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EntourageBox: Making Cloud Storage More Collaborative

In the past couple of years, cloud storage has become more and more popular with people. There are so many different options to choose from: Dropbox, Bitcasa, Box, Google Drive and so on. One of the many advantages of cloud storage is that you can easily share a document with someone else. For example, if I create a document and put it into Dropbox, it is very easy for me to share a link with someone. I don’t have to type out an email and attach the document to it. That process, although easy, can be cumbersome and has some definite downfalls.

Now days, with so many people using cloud services, you almost expect most people that you share documents with to be using them. The problem though, is that there are so many different services to choose from and not only that, but what if you are sharing documents back and forth with someone who isn’t using a cloud service you are using?

Let’s say, for example, that you are using Dropbox, but the person you are wanting to share files back and forth with doesn’t use a cloud sharing service. That can definitely be a pain for you and the other person. That’s why today I am going to be reviewing a web application that will let anyone upload documents to your cloud service, whether they are using it or not. Let’s take a look at EntourageBox and see how the cloud can make you collaborative.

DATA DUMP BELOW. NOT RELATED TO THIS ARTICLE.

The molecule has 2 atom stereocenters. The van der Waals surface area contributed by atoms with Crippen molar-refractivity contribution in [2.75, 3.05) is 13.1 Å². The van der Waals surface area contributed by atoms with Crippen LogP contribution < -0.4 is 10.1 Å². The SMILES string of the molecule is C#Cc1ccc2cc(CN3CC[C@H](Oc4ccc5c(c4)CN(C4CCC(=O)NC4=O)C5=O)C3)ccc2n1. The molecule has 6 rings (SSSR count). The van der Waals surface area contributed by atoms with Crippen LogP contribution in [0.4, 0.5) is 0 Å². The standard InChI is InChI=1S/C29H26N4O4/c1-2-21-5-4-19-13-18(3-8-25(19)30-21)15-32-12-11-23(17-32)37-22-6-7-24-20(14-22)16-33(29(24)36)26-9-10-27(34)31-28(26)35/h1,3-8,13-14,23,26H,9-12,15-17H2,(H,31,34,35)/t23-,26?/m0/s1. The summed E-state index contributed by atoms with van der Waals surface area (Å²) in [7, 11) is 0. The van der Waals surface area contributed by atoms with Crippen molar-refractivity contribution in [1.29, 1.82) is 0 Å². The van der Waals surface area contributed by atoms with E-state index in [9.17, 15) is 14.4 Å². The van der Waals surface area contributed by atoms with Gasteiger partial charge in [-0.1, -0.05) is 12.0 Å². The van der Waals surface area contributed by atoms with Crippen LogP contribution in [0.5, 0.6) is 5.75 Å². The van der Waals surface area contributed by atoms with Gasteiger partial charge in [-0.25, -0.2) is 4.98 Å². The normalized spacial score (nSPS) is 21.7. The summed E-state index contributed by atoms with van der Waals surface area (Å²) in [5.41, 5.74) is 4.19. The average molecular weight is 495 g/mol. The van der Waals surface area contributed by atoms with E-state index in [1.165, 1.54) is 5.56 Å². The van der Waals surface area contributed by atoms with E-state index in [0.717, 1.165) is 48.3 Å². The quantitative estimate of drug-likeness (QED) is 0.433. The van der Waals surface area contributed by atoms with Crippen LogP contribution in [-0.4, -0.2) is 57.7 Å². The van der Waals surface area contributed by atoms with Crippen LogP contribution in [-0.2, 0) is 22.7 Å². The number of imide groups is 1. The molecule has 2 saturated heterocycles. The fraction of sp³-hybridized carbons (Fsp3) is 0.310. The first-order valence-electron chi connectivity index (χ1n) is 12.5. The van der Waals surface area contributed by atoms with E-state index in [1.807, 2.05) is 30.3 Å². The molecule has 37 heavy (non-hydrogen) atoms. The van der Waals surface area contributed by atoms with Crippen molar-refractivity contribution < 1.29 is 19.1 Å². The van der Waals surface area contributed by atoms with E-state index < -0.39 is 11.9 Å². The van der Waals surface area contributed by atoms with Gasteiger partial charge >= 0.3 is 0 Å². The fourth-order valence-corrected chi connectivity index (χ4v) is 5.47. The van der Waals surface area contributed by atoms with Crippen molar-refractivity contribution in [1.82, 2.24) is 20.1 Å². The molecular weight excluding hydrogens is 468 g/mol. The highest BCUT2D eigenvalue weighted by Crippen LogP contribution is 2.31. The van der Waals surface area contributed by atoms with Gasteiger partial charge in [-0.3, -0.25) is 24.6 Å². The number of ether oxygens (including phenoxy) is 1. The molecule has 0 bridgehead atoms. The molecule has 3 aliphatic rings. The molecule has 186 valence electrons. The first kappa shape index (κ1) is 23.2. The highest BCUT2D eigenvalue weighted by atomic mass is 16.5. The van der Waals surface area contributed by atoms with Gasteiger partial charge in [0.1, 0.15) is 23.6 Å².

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Trovebox: Photo Hosting for the Masses

With the advent of the smartphone, we are increasingly taking more and more pictures all the time. What makes it even worse, or better depending on how you look at it, is that smartphones are starting to get better in picture quality and almost rivaling mid-level digital cameras. Then we have apps like Instagram, Facebook, Flickr, etc., where we can take and host our pictures for free or for a nominal fee. Needless to say,we all have quite a collection of pictures that we have taken over the years in a variety of different places. Some of them are in Instagram, maybe some on Facebook, and others on our computer.

Over the past year, there have been a few services that have come up that are willing to host your photos and gather them from all of these different places and charge you a fee to do that. Now, granted some of these services have been around for years, Flickr and Photo Bucket to name a few, but it has only been recent that developers are seriously targeting this market for the everyday user. For example, the web app that I have been testing out, Trovebox, caters to and targets the everyday user who wants a place to store their photos. Unlike their competitors, they have some features that set them apart, but will it be enough to convince people to make the switch? Let’s take a look.

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